How do we, as communities of faith, change our thinking on stewardship and generosity to meet the challenges of the moment? In partnership with the Lake Institute on Faith & Giving, we're offering congregations the opportunity to reexamine their stewardship thinking and imagine ways to act on their findings in their communities. Over six weeks, "Cultivating Generous Congregations" will offer virtual cohort sessions where congregational leaders will discuss, dissect and collaborate on how generosity can work within their contexts. The sessions cost $550 per congregation, plus workbooks, and qualify for Thrivent Action Grants.

Mark your calendar:
Cultivating Generous Congregations
Spring 2023 (Mid-April through mid-May)

More information to come!

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Are you looking for stewardship resources to fuel your ministries and your imagination? Here are a few places to find guidance and support:

Lutherans Restoring Creation. Whether you're interested in supporting creation care on an individual level or curious about what actions a whole congregation might take to care for the world God has entrusted to us, Lutherans Restoring Creation has resources to get you started. Care for creation is an act of stewardship!
Michael R. Ward's Abundance: Creating a Culture of Generosity (Fortress Press, 2020). Pastor and professional fundraiser Mike Ward has years of experience leading congregations and other nonprofits through transformational generosity. Using anecdotes and practical tips, Abundance invites the reader to reimagine how generosity works in their own life. Individuals, stewardship teams and congregational leadership teams will all find ways to use this book in their ministries.
Michael Mather's Having Nothing, Possessing Everything: Finding Abundant Communities in Unexpected Places (Wm. B. Eerdmans Publishing, 2018). Methodist pastor Michael Mather weaves a story of how asset-based community development inspired a movement of advocacy and rejuvenation in his inner-city parish. The book offers insight and inspiration to those who dream of using their congregation's gifts to pursue justice and peace in their communities.
Have a great stewardship resource to share? Please send articles, books, movies and other media to The best gifts are those that are shared!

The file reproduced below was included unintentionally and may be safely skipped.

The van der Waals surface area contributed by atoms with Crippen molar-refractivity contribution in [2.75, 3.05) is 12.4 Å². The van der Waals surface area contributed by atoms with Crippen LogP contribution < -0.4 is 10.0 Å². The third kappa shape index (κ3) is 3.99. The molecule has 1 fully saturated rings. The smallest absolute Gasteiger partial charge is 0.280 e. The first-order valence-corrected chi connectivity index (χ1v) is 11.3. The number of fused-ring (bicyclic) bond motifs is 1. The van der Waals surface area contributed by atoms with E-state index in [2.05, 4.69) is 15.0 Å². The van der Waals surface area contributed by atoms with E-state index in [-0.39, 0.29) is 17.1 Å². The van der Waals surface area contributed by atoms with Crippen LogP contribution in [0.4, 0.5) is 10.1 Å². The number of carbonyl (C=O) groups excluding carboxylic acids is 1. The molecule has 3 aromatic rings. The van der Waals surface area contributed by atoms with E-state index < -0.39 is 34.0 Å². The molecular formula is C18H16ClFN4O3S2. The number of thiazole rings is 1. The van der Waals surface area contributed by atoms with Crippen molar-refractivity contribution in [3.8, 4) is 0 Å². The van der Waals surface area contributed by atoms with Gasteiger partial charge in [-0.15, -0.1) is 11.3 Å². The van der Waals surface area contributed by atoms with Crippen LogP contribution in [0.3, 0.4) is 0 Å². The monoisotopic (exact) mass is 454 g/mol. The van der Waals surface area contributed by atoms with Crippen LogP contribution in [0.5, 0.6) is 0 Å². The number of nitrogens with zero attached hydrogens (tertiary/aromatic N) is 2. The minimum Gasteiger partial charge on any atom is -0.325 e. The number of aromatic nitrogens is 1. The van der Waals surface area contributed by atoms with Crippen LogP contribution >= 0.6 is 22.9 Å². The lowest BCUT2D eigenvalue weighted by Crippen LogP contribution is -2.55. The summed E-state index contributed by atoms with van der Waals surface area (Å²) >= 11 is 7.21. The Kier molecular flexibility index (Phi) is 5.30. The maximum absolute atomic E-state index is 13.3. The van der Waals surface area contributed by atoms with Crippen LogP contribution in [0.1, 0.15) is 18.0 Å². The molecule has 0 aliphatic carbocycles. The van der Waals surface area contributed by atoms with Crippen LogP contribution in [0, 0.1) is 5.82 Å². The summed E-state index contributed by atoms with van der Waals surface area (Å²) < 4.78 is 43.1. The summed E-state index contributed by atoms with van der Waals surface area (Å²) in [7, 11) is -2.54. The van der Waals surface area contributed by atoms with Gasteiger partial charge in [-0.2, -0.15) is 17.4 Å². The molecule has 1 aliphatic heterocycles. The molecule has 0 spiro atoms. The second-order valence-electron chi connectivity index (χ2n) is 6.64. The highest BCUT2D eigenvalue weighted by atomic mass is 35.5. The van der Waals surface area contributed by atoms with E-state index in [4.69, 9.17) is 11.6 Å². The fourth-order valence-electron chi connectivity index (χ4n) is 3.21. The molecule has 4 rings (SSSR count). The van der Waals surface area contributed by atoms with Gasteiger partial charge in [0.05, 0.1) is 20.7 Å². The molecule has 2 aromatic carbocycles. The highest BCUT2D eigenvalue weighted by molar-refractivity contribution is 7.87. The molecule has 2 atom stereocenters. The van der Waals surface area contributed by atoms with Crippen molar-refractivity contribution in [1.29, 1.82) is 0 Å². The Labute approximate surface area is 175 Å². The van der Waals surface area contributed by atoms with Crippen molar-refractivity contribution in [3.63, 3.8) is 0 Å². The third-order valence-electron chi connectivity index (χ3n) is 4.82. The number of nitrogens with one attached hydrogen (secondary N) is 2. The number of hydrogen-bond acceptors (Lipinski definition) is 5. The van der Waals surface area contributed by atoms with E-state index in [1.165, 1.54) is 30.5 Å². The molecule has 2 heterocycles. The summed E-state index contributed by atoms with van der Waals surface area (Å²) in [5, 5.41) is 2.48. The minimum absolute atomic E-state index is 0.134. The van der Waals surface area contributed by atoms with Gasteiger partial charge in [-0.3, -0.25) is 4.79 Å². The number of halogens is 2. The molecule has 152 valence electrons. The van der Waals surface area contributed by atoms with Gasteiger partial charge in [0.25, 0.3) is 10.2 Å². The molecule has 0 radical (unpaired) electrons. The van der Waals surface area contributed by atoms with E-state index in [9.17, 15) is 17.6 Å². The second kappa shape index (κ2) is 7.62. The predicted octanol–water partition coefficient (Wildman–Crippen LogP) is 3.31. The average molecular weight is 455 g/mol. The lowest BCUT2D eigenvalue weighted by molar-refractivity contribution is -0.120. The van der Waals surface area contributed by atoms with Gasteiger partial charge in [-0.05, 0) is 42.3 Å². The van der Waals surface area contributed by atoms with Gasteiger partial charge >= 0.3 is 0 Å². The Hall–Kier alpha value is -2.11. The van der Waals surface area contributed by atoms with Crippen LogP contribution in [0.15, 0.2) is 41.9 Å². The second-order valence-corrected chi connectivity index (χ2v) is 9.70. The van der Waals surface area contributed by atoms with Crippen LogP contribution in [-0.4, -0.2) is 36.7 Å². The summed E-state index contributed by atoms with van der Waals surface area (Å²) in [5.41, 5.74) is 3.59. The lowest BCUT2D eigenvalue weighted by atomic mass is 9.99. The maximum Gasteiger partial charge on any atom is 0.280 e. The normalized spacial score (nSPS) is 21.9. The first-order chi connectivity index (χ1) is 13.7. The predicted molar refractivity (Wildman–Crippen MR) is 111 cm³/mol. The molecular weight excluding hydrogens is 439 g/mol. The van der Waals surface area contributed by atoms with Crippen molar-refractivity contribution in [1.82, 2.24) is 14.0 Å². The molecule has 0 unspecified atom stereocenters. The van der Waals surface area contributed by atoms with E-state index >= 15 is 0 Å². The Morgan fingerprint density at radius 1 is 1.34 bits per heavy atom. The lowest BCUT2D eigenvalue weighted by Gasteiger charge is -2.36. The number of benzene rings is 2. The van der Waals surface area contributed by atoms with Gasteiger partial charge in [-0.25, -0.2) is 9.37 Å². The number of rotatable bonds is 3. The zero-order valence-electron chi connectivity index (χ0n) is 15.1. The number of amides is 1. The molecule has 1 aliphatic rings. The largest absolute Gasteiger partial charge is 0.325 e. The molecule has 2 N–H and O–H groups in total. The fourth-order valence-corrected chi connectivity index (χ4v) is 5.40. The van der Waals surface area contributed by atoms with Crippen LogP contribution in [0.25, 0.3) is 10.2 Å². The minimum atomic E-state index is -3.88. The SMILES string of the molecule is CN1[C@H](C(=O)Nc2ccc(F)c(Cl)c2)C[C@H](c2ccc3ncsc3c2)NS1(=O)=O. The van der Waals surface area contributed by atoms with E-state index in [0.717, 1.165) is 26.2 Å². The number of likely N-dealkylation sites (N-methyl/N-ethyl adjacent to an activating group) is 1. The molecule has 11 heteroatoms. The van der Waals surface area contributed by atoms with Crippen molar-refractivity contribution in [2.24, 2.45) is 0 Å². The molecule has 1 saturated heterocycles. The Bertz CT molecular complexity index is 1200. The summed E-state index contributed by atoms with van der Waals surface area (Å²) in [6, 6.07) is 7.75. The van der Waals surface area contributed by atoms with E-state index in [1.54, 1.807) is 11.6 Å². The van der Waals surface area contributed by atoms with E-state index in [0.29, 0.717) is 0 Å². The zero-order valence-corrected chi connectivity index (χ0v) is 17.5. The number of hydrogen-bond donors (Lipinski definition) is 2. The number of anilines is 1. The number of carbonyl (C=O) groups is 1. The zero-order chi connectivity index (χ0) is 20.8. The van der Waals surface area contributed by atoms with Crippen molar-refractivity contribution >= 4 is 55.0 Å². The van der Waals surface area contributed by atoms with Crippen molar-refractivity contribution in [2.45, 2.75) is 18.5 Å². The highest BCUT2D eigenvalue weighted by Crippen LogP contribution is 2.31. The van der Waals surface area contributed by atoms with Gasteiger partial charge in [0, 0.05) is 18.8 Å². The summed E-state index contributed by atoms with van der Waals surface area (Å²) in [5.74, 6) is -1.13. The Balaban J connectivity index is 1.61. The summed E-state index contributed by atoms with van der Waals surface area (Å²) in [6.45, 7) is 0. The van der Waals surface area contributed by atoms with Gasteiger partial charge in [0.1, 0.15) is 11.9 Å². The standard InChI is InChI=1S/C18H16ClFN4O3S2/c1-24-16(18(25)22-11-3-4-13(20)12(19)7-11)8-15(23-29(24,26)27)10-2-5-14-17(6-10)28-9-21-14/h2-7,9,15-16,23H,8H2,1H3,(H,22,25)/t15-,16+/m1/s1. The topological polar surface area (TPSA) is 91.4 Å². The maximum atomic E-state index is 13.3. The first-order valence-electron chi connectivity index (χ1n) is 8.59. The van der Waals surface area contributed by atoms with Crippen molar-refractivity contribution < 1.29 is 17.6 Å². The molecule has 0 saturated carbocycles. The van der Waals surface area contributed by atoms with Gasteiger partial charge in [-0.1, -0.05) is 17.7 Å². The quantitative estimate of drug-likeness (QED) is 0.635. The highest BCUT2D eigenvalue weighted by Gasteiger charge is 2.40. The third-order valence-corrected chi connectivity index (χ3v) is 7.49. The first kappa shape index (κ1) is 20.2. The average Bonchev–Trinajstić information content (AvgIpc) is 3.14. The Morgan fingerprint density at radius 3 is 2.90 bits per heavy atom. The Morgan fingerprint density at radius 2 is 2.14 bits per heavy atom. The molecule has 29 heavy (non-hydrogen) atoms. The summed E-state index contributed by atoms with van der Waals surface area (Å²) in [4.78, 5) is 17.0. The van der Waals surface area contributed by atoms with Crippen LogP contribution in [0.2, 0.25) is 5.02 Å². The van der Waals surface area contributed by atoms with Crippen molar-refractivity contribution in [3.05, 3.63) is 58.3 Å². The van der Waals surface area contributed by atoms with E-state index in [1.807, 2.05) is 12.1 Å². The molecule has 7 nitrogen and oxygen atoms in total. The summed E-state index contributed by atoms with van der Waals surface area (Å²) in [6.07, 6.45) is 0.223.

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Finding organic ways to speak about stewardship can be difficult, especially in relation to the lectionary texts. Not every sermon should be a “stewardship sermon,” but on any given Sunday, stewardship themes arise from the biblical witness and can be highlighted!

Below are just a few readings for Lent and Easter that might inspire thoughts on stewardship:

Matthew 4:1-11 | Feb. 26
On the First Sunday in Lent, Matthew invites us to consider how we steward our hearts, heads and whole bodies when pushed to our limits. The 40 days of temptation Jesus experiences in the wilderness—mirroring Noah's 40 days on the water and Israel's 40 years wandering in the desert—push him to his physical limits. How can we steward our bodies when we are under stress and duress? How does knowing that Jesus suffered temptation help us in our most trying moments?

John 9:1-41 | March 19
How do we share our stories with others? How might we testify to others how God has impacted our world with healing grace and overwhelming love? This Sunday's story from the Gospel of John centers on an individual born blind and prompts us to consider how we talk about God's work in our lives. How do we, as individuals and as communities of faith, explain to others what God is doing in our midst? How do we steward God's story, made real in us?

John 10:1-10 | April 30
Good Shepherd Sunday is a wonderful opportunity to highlight local agriculture, farmers and farm-workers. The distance between the pasture and the plate is quite a gap for most of us. If you have farmers in your community, name them today and thank them for their work. If you can highlight a farm-to-table market or food source, do so and connect it to God's call to steward our resources justly.